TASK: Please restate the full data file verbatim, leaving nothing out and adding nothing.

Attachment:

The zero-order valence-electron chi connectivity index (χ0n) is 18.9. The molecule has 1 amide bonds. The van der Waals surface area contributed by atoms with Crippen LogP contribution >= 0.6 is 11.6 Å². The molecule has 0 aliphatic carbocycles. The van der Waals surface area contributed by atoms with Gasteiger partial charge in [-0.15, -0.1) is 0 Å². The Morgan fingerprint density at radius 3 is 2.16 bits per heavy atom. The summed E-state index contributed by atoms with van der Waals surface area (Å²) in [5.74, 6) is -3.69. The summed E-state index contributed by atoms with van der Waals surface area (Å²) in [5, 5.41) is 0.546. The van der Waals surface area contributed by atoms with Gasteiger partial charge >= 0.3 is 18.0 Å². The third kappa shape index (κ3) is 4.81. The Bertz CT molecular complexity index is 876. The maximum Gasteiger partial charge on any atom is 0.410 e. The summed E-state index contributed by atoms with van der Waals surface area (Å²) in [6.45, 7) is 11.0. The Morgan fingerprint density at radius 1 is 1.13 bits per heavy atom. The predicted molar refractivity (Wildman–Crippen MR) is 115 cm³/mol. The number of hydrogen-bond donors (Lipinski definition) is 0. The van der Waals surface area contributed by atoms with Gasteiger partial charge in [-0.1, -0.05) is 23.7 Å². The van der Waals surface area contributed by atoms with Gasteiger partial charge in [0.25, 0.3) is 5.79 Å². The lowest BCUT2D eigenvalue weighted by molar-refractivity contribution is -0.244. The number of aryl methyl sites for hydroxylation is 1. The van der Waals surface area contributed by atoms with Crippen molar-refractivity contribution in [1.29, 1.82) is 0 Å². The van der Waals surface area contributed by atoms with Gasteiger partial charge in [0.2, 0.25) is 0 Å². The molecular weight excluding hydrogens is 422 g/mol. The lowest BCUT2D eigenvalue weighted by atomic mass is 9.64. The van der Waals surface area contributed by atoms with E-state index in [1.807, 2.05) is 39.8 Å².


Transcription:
The zero-order valence-electron chi connectivity index (χ0n) is 18.9. The molecule has 1 amide bonds. The van der Waals surface area contributed by atoms with Crippen LogP contribution >= 0.6 is 11.6 Å². The molecule has 0 aliphatic carbocycles. The van der Waals surface area contributed by atoms with Gasteiger partial charge in [-0.15, -0.1) is 0 Å². The Morgan fingerprint density at radius 3 is 2.16 bits per heavy atom. The summed E-state index contributed by atoms with van der Waals surface area (Å²) in [5.74, 6) is -3.69. The summed E-state index contributed by atoms with van der Waals surface area (Å²) in [5, 5.41) is 0.546. The van der Waals surface area contributed by atoms with Gasteiger partial charge >= 0.3 is 18.0 Å². The third kappa shape index (κ3) is 4.81. The Bertz CT molecular complexity index is 876. The maximum Gasteiger partial charge on any atom is 0.410 e. The summed E-state index contributed by atoms with van der Waals surface area (Å²) in [6.45, 7) is 11.0. The Morgan fingerprint density at radius 1 is 1.13 bits per heavy atom. The predicted molar refractivity (Wildman–Crippen MR) is 115 cm³/mol. The number of hydrogen-bond donors (Lipinski definition) is 0. The van der Waals surface area contributed by atoms with Gasteiger partial charge in [-0.1, -0.05) is 23.7 Å². The van der Waals surface area contributed by atoms with Gasteiger partial charge in [0.25, 0.3) is 5.79 Å². The lowest BCUT2D eigenvalue weighted by molar-refractivity contribution is -0.244. The number of aryl methyl sites for hydroxylation is 1. The van der Waals surface area contributed by atoms with Crippen molar-refractivity contribution in [1.29, 1.82) is 0 Å². The van der Waals surface area contributed by atoms with Gasteiger partial charge in [0.2, 0.25) is 0 Å². The molecular weight excluding hydrogens is 422 g/mol. The lowest BCUT2D eigenvalue weighted by atomic mass is 9.64. The van der Waals surface area contributed by atoms with E-state index in [1.807, 2.05) is 39.8 Å².